Sailboat hardware and accessories manufacturer Harken Inc. plans to build a new, 175,000-square-foot corporate headquarters facility at N15 W24887 Bluemound Road in the city of Pewaukee. Construction is expected to begin in July, said Harken co-owner and founder Peter Harken.
The 28-acre site for the new Harken headquarters is mostly farmland and is located on the west side of Bluemound Road, north of I-94. Only 15 acres of the site is suitable for building, the rest is wetland. The development will include space for future expansion.
The company is out of room at his current headquarters, a 65,000-square-foot three-building complex at 1251 E. Wisconsin Ave., Pewaukee, and at a 65,000-square-foot facility it leases in Waukesha.
“We are just hammered here in our present facility,” Harken said. “We just need the room terribly.”
The new headquarters will have 145,000 square feet of space on the ground level. Half of that will be for manufacturing and the other half for assembly, shipping and warehousing. The second level of the new headquarters building will have 30,000 square feet of office space.
“We’ve designed it for the lean manufacturing flow,” Harken said. “Raw material comes in one end and the finished product comes on the other end.”
The company’s current local operations in four different buildings are extremely inefficient, he said.
“You just can’t do lean manufacturing with that kind of an operation,” Harken said. “We need to get everything under one roof.”
Harken planned to build the new headquarters in 2008, but put off the project during the Great Recession.
“We were ready to put the shovel in the ground,” Harken said. “When the financial markets crashed in October of 2008, we pulled it.”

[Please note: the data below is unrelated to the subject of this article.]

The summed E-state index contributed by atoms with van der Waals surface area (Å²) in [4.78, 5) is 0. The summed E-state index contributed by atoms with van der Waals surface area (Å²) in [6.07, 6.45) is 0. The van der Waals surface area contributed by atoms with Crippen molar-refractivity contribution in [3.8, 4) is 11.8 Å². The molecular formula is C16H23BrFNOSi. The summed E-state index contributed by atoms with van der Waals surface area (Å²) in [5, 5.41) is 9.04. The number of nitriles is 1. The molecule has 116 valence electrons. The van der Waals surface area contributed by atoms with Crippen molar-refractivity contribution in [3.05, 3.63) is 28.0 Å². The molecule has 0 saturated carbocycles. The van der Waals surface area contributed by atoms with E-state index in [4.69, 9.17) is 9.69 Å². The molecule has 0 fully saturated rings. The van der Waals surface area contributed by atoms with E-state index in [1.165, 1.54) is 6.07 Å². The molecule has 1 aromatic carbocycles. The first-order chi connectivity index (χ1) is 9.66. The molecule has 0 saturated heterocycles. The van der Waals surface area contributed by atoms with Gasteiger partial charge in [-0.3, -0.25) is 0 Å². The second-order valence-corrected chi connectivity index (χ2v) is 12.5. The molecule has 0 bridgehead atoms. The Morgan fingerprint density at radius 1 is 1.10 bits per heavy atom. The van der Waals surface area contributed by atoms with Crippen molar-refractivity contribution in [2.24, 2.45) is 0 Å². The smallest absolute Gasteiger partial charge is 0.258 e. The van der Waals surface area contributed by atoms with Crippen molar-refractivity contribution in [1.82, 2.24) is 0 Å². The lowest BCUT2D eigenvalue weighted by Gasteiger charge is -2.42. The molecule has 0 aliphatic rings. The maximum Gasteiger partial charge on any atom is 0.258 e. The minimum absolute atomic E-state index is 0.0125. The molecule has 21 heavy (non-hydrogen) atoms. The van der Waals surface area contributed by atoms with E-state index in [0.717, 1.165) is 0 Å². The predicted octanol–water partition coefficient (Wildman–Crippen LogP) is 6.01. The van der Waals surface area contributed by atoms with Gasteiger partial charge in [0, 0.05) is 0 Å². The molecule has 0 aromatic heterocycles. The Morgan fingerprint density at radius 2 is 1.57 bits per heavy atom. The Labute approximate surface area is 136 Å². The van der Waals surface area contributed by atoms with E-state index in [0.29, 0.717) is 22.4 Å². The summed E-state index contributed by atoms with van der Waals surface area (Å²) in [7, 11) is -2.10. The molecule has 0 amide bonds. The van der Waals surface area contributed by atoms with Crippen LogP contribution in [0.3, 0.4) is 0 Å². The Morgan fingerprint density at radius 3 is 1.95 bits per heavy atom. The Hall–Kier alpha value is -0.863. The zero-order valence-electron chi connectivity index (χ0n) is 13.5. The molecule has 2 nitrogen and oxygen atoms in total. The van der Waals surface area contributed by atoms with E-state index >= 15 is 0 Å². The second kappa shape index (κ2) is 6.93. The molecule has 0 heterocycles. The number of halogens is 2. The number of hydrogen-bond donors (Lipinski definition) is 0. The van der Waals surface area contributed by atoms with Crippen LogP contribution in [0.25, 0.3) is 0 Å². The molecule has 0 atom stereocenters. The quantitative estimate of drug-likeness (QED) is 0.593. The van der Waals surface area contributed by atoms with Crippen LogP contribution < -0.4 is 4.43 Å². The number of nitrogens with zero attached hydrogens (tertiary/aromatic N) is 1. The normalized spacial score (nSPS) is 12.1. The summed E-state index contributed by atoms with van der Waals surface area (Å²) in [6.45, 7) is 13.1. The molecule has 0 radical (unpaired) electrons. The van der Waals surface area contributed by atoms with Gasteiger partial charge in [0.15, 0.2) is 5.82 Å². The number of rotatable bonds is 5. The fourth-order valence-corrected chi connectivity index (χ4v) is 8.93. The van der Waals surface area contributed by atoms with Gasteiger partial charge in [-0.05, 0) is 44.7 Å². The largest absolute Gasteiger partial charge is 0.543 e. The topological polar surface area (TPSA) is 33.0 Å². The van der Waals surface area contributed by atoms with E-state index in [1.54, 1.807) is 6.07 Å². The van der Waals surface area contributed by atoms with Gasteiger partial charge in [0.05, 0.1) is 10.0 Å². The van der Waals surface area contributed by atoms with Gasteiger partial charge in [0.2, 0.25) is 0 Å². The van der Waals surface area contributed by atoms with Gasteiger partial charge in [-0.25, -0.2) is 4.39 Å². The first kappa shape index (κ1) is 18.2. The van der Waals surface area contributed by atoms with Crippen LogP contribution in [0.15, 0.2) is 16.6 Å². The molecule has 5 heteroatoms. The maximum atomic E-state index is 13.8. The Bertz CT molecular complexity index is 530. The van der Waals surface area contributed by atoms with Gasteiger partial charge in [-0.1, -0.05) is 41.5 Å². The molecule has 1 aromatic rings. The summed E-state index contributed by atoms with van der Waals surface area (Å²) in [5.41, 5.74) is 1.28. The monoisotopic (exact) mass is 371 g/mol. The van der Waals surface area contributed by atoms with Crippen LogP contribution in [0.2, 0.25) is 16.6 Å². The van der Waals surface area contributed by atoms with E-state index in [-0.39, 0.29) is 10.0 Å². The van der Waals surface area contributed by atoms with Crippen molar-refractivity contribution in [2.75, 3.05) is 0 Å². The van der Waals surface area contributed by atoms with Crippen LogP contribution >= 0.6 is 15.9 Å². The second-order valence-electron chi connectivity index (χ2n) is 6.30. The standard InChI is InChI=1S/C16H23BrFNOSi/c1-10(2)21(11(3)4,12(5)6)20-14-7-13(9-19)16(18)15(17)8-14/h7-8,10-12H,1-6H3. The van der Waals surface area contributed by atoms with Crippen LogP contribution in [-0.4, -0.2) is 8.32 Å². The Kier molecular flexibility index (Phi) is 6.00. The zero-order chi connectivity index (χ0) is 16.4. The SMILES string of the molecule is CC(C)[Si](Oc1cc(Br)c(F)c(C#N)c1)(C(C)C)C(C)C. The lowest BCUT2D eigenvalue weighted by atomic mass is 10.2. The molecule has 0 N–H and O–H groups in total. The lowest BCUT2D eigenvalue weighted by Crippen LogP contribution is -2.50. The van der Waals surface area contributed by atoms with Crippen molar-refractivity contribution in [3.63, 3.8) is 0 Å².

Recessions are particularly tough for Harken because its products are for discretionary expenditures.
“Nobody needs a boat,” Harken said.
However, the company’s business has improved as the economy has recovered. Last year the company acquired Accurate Products in Waukesha, which has allowed it to diversify its business by doing job shop manufacturing and assembly work.
“Business has come back quite strong,” Harken said. “Things are going good. A lot of business has come back.”
Harken said his company demonstrates that American manufacturing is alive and well. The company has won some contracts for work that was previously done in Asia. China is losing some manufacturing work because of problems with quality, logistics and rising costs, he said.
“We are getting more and more companies coming to us requesting to do machining for them because of the crap that is coming back from China,” Harken said. “We can do it here in America, but we have to change. You can’t do it the same old way. We have to do short runs, be quick, fast, nimble, move tools in and out of the machines quickly.”
The company plans to hire more machinists, but skilled machinists are hard to find because so many younger workers are not adequately trained.
“It’s hard to find capable machinists,” he said. “None of the young guys are going into it.”
In a sign that the region’s manufacturing sectors is in full recover mode, Harken has struggled to find other manufacturers do work that it cannot do.
“We’re working 50 hours a week with two shifts,” Harken said. “We tried to send out overflow that we couldn’t do. But the machine shops are all full up.”